The Dog Ate My...
|When a teacher gets rid of deadlines, students run out of excuses and do their work.|
Call it age. Call it wisdom--or perhaps just mellowing. But in my 29th year of teaching, I decided to stop being a slave to the clock and the calendar. What's more, I stopped insisting that my students march in lock step: In my senior English classes, I eliminated due dates for papers.
It was a radical move. Under my new policy, I gave students an idea of when they should turn in long-term assignments, but I left the exact date pretty much up to them. If they fell behind my recommended deadlines, all they had to do was write a note of explanation with some indication of when I could expect their papers. If I didn't hear from them, I warned, I'd assume the assignment wasn't forthcoming.
I have been working 40 hours a week, and I just moved into my own apartment. I still have to rent Hamlet, since I wasn't exactly following the play. I will have my essay questions done by Wednesday, if that's OK. Thanks.
It's no secret that life has grown more hectic for all of us, teenagers being no exception. I teach in an urban, blue-collar community. Nearly all my students have "part-time" jobs that drain 30 to 50 hours each week. To say they're sleep-deprived would be an understatement. Most have car payments. Many have babies. This is the reality of adolescent life in the '90s. I can't change it. I can only deal with it.
But like any veteran teacher, I spent nearly three decades listening to excuses--some genuine, some fabricated, some totally bizarre. For years, my choices were limited; I could either adopt a dictator's stance, refusing to consider any mitigating circumstances whatsoever, or I could become a full-time judge and jury, evaluating the merits of each and every sob story. Both seemed equally ludicrous, particularly when I considered that my kids were nearly adults.
Two years ago, I finally decided to simply opt out of this conflict. I let students make their own decisions, based on what they thought best. After all, even with my supreme organizational skills, I had to admit there were some weekends when my bulging briefcase never made it out of my car. Some nights I was too exhausted to move off the couch, let alone grade papers. It didn't mean that I suffered from a lack of discipline or character; other nights I knocked off a class of compositions in two breakneck hours. Everything was relative. I had a right to my free time, and I also had a right to decide when to work and when not to. Didn't my students deserve the same?
That first year, though, I viewed my move as an experiment. I had no way of knowing whether it would make my life easier or twice as hard. But because my tactic flew directly in the face of what most teachers view as ultimate truth--give them an inch, they'll take a mile--I didn't have high hopes. More than likely, I would be marking thousands of journal pages, essays, and compositions in the semester's final hours.
Well, surprise. The kids got sweeter. More conscientious. And more concerned, believe it or not, about not only their own deadlines but also about mine.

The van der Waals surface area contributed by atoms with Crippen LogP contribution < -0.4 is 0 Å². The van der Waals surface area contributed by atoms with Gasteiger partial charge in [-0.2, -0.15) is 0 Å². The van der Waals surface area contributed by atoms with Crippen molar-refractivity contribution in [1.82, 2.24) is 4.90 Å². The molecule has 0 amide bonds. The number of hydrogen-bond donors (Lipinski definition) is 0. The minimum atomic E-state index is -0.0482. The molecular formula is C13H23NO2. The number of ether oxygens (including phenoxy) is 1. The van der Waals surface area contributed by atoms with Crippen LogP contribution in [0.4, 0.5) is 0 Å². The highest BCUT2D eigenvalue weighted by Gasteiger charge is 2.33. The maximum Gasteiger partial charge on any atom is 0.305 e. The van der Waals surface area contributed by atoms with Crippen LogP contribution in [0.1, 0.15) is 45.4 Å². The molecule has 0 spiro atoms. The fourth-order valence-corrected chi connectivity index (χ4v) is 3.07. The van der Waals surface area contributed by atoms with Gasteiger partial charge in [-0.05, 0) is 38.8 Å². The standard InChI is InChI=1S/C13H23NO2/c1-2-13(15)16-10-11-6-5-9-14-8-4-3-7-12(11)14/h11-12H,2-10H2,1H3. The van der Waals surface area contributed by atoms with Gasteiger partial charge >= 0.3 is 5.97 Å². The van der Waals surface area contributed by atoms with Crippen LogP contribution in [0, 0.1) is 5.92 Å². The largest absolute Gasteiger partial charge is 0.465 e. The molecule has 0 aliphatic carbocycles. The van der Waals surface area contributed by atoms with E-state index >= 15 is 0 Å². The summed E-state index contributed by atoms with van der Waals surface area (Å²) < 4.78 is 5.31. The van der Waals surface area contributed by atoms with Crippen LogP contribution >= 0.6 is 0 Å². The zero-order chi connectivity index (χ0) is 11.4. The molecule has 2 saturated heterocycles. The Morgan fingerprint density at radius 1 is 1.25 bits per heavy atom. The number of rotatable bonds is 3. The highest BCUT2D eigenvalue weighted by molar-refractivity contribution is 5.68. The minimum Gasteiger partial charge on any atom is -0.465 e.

I'm really sorry I haven't finished those essay questions yet. I have the rough drafts for all but one. For the past two weeks, I've had to work until 9 each night. I want to hand in my best work and not worry about getting a lower grade, but I don't want to inconvenience you too much. Could you please accept them on Monday? I'll have them on your desk first thing in the morning.
I need a little more time on my composition. Could I have until Wednesday to finish? I was gone all weekend and didn't have time to do any work. I really want to put forth an effort and pass your class. I'm not sucking up.
I have to ask you to accept my journal late just this once. I went to work on Saturday, and it was hot out, and I rolled down my window, and when I came out it had rained, and my journal was lying on the floor, and it was destroyed, so I had to start over. I will do this! I will turn in 15 pages to you by Thursday. Sorry. I did not plan things this way. I'm just behind. I need to get caught up before I fail my senior year. I sure don't look forward to coming back next semester. From now on, I will remember to lock my journal in the trunk!
Reprimands were unnecessary, lectures irrelevant. In short order, the kids fulfilled every teacher's dream and became masters of their own destiny. No longer did I have to play the role of Lord High Executioner. I didn't have to brandish a sword or threaten failure; they did it themselves. The result: better communication. Better relationships. More honesty. More trust. Exactly the things we teachers claim we want. Exactly what we're unlikely to have as long as authority remains vested with us, not with them.
I have not decided if I'm even going to attempt this assignment. I can't write two words on each question, so how am I going to write two pages? I don't really have time to do this anyway.
No, you can't win them all. But at least now Tony would have a hard time charging me with his failure. And that's probably the biggest change I've seen in students' attitudes. If they want someone to blame, they need only look in the mirror.
A student this past term, Natalie, complained that I had not extended the flexible due-date policy through the last week of the semester, when I'm busy preparing students' final grades. Natalie admitted that she had been lazy but broke off in mid-sentence: "I can't believe I'm saying this to you. You must think I sound like a complete moron."
All I had to do was shrug and smile. Natalie was doing her own intellectual work--and she was harder on herself than I ever could have been. I was merely the guide, the coach, the innocent bystander. Which was as it should have been all along.
Vol. 10, Issue 6, Pages 50-51